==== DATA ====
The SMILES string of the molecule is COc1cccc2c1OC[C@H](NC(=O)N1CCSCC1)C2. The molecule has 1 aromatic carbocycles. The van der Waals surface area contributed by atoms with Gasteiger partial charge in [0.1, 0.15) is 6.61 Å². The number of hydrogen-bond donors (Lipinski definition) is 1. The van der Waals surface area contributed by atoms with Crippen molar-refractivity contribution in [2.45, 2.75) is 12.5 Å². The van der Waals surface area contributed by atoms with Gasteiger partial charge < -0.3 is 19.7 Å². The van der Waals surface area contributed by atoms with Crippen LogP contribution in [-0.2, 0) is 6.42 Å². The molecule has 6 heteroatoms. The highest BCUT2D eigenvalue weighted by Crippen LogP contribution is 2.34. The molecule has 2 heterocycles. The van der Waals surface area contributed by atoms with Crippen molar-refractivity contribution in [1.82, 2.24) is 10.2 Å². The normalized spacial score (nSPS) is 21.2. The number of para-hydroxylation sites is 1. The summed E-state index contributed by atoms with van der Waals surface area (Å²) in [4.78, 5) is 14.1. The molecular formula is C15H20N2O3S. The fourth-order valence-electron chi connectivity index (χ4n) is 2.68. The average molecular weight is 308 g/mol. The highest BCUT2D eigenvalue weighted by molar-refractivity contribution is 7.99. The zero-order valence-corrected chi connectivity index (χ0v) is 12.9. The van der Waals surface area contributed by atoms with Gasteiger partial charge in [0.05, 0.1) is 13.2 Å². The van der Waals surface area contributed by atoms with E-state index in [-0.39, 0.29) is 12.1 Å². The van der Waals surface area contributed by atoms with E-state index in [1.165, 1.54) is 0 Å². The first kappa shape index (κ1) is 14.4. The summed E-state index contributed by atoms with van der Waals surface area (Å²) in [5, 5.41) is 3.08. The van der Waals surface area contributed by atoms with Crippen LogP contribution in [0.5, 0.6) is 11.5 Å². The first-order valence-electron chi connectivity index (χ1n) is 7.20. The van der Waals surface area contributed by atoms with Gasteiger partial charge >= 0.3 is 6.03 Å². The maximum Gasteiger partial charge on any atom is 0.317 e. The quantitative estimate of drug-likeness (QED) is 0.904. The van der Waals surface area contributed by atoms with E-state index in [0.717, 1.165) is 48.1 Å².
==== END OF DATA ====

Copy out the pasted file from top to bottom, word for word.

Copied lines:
The SMILES string of the molecule is COc1cccc2c1OC[C@H](NC(=O)N1CCSCC1)C2. The molecule has 1 aromatic carbocycles. The van der Waals surface area contributed by atoms with Gasteiger partial charge in [0.1, 0.15) is 6.61 Å². The number of hydrogen-bond donors (Lipinski definition) is 1. The van der Waals surface area contributed by atoms with Crippen molar-refractivity contribution in [2.45, 2.75) is 12.5 Å². The van der Waals surface area contributed by atoms with Gasteiger partial charge < -0.3 is 19.7 Å². The van der Waals surface area contributed by atoms with Crippen LogP contribution in [-0.2, 0) is 6.42 Å². The molecule has 6 heteroatoms. The highest BCUT2D eigenvalue weighted by Crippen LogP contribution is 2.34. The molecule has 2 heterocycles. The van der Waals surface area contributed by atoms with Crippen molar-refractivity contribution in [1.82, 2.24) is 10.2 Å². The normalized spacial score (nSPS) is 21.2. The number of para-hydroxylation sites is 1. The summed E-state index contributed by atoms with van der Waals surface area (Å²) in [4.78, 5) is 14.1. The molecular formula is C15H20N2O3S. The fourth-order valence-electron chi connectivity index (χ4n) is 2.68. The average molecular weight is 308 g/mol. The highest BCUT2D eigenvalue weighted by molar-refractivity contribution is 7.99. The zero-order valence-corrected chi connectivity index (χ0v) is 12.9. The van der Waals surface area contributed by atoms with Gasteiger partial charge in [0.05, 0.1) is 13.2 Å². The van der Waals surface area contributed by atoms with E-state index in [-0.39, 0.29) is 12.1 Å². The van der Waals surface area contributed by atoms with E-state index in [1.165, 1.54) is 0 Å². The first kappa shape index (κ1) is 14.4. The summed E-state index contributed by atoms with van der Waals surface area (Å²) in [5, 5.41) is 3.08. The van der Waals surface area contributed by atoms with Crippen LogP contribution in [0.5, 0.6) is 11.5 Å². The first-order valence-electron chi connectivity index (χ1n) is 7.20. The van der Waals surface area contributed by atoms with Gasteiger partial charge >= 0.3 is 6.03 Å². The maximum Gasteiger partial charge on any atom is 0.317 e. The quantitative estimate of drug-likeness (QED) is 0.904. The van der Waals surface area contributed by atoms with E-state index in [0.717, 1.165) is 48.1 Å².